October 17th: Snug in Snug Harbor
Written By Dan Suthers October 17th, 2004
In the morning, as the island of O`ahu began to draw near, an "all hands" meeting was held to discuss procedures our arrival in Honolulu, such as payment of bills for the ship's store and clearing customs. Everyone was packing their personal effects, and organizing other gear to be offloaded over the next few days. Early afternoon many of us suspended our work and went on deck to watch O`ahu approach and observe our entry into the harbor. After weeks of seeing no land higher than about 20 feet above sea level, O`ahu looked massive!
We sailed directly into Honolulu Harbor to Snug Harbor at its far end. While our friends and family gathered on the dock waiting, the crew undertook the delicate job of docking the Hi`ialakai in cross-winds. We said our hellos from a distance, then were requested to bring our passports or other identification to customs officials in the aft mess. Meanwhile, the crew put the gangplank in place and began to hook up "shore services" for water and electricity.
This was an emotional time: greeting loved ones we have not seen for over a month while saying farewell to new friends and leaving the ship that served us so well. Plans for social gatherings in the evening helped us extend these farewells.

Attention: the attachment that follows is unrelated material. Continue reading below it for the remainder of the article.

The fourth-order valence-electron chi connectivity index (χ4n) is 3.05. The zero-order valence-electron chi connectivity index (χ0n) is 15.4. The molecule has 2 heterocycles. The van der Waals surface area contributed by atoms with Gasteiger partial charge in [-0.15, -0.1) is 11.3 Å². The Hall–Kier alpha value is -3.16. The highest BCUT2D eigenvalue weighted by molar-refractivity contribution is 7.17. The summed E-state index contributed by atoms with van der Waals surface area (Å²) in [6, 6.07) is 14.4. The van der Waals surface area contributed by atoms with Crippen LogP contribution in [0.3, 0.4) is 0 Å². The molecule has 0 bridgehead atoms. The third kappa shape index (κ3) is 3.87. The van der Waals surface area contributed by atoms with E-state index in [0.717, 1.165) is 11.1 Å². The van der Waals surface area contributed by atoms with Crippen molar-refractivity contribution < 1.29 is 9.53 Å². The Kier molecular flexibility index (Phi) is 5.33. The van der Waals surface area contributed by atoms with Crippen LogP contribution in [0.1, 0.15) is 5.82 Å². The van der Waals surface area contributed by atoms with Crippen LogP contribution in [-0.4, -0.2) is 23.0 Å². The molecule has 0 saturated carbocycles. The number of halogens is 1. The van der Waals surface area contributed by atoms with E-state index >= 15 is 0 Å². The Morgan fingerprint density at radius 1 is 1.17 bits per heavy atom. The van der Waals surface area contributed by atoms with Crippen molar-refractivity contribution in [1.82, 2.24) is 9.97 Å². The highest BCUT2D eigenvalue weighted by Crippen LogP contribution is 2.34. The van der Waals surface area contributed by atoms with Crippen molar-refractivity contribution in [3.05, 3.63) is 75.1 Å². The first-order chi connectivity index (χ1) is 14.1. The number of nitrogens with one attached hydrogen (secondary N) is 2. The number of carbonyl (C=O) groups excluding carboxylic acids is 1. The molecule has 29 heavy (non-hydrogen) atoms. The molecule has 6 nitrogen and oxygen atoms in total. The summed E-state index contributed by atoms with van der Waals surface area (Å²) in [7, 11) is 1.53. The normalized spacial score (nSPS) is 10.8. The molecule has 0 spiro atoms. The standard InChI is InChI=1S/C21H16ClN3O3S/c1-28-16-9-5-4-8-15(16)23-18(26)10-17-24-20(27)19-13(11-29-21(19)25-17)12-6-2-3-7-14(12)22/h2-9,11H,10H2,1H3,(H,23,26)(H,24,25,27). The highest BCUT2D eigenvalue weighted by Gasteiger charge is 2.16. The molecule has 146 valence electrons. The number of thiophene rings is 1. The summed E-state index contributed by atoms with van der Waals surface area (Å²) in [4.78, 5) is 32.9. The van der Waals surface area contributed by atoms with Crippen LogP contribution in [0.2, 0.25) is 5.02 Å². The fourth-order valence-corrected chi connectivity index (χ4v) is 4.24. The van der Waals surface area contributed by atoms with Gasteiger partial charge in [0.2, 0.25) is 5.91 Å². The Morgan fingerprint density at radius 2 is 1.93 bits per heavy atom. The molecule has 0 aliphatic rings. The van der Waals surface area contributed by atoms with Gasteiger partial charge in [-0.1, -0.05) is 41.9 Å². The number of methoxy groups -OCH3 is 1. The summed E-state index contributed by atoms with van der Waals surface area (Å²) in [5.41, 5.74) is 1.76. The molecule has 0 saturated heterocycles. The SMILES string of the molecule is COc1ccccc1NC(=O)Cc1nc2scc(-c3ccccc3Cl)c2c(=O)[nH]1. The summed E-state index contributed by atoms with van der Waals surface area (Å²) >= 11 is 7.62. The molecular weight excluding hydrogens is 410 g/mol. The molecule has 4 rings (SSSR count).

At 1100 Sunday a press conference was held on the bridge of the Hi`ialakai. Along with several reporters and photographers, those present included the Commanding Officer Scott Kuester (pictured left), `Aulani Wilhelm (Acting Reserve Coordinator) and Naomi Sodetani (Media Coordinator) representing the Coral Reef Ecosystem Reserve, Co-Chief Scientists Randy Kosaki and Peter Vroom, Greta Aeby and Jean Kenyon of the coral team, Brian Zgliczynski representing the towed diver survey team, Darla White of the fish REA team, Kyle Hogrefe representing oceanography's mooring team, Stephani Holzwarth who worked with mooring and with outreach photographers David Liittschwager and Susan Middleton (both also present), and myself (Dan Suthers) representing Education. (See our participant directory for affiliations.) After `Aulani greeted us with leis, Randy and Scott summarized the voyage as best as is possible in a few minutes, and the floor was opened for questions from the reporters. The consensus was that this has been a remarkably successful expedition, especially in light of the fact that this was the Hi`ialakai's maiden voyage. One might have expected only a "shake-down" cruise, but the crew and scientists quickly adapted to the new situation: together were able to gather a great deal of data and make some new discoveries.
The voyage does not end here. The scientists continue their voyage of discovery as they analyze their data, and we will continue to contribute feature stories to this website on the research being undertaken. There will also be more research and education expeditions by this and other Hawai`i-based NOAA ships. In fact, planning meetings for the next two years begin tomorrow! Stay with us as we continue to explore our special islands and learn to understand and manage these rich and complex ecoystems. Perhaps they will also teach us something about how to sustain life on this Blue Planet.
Related News Stories:
NOAA Press Release
New NOAA Vessel Completes Maiden Voyage -- NOAA Online News